At age 17, I enlisted in the Delayed Entry Program, to pursue training in electronics and an accelerated advancement upon graduation. I had only some idea of what I was selecting from a few courses in my last year of high school. After completing a career in the Navy, the experiences and the training I earned have provided me security and satisfaction with the career I was afforded. Young men and women today have many more opportunities to learn life-changing skills and gain experience through military service. Yet, the career a young person embarks is still to a large degree dependent on the goals, aptitude and motivation of each individual. Though I know few who regretted their choice of career, with a well-reasoned, thoughtful approach to potential careers, the military does enable many to avoid the pitfalls of a loan-financed education with few real-world opportunities.
In 2023, the lure of a college education as a means to provide more security and career options to young people is recognized by many as failing to live up to the billing. Those whose aptitude and college credentials provide them access to biotech, engineering, computer programming and related careers will do well generally. Many of these students in the STEM (Science, Technology, Engineering and Math) fields have opportunity to intern with companies, and get real-world experiences prior to graduation. The Navy, as well as the other military services, as well as other government organizations offer internships to highly motivated young people, even before deciding to embark on an enlisted or commissioned career.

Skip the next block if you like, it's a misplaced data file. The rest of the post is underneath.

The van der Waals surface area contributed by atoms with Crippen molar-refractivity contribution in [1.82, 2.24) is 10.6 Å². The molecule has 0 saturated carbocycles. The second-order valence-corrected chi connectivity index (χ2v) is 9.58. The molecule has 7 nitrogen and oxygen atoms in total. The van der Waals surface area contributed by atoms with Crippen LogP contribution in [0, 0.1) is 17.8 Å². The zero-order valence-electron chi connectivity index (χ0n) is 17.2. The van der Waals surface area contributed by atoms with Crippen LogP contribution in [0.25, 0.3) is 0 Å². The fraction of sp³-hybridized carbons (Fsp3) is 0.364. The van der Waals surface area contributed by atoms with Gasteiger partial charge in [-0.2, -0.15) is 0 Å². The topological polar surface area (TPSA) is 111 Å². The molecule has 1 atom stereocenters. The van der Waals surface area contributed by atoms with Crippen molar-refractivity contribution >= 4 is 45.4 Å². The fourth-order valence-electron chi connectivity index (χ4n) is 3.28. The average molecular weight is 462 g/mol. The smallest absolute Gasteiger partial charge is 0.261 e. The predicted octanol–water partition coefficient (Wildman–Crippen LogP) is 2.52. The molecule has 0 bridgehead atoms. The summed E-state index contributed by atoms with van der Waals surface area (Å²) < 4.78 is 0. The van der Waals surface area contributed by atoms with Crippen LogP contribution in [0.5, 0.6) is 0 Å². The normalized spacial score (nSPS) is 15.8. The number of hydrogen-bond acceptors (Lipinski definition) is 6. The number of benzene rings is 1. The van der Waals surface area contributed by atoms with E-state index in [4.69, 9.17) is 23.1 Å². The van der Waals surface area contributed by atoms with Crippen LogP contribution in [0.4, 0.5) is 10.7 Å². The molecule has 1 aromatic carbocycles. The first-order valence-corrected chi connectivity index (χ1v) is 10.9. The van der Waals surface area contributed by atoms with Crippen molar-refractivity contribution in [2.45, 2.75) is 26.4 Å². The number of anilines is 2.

Here are some of the opportunities that exist today in the Navy:
- STEM internship for select high school or college students
- Warrant Officer (Aerial Vehicle Operator) program for current enlisted personnel to attend OCS and become advanced technical specialists
- For those students seeking post-graduate education in the medical or dental fields, a Navy scholarship program can pay those costs, so students can focus on their education and providing real-world experience in the Navy or Marine Corps
- Current college undergraduates whose career ambitions may be in the Active Duty or in the Reserve, seeking a Commission, or to pursue Nursing, Civil Engineering, or the nuclear power field have options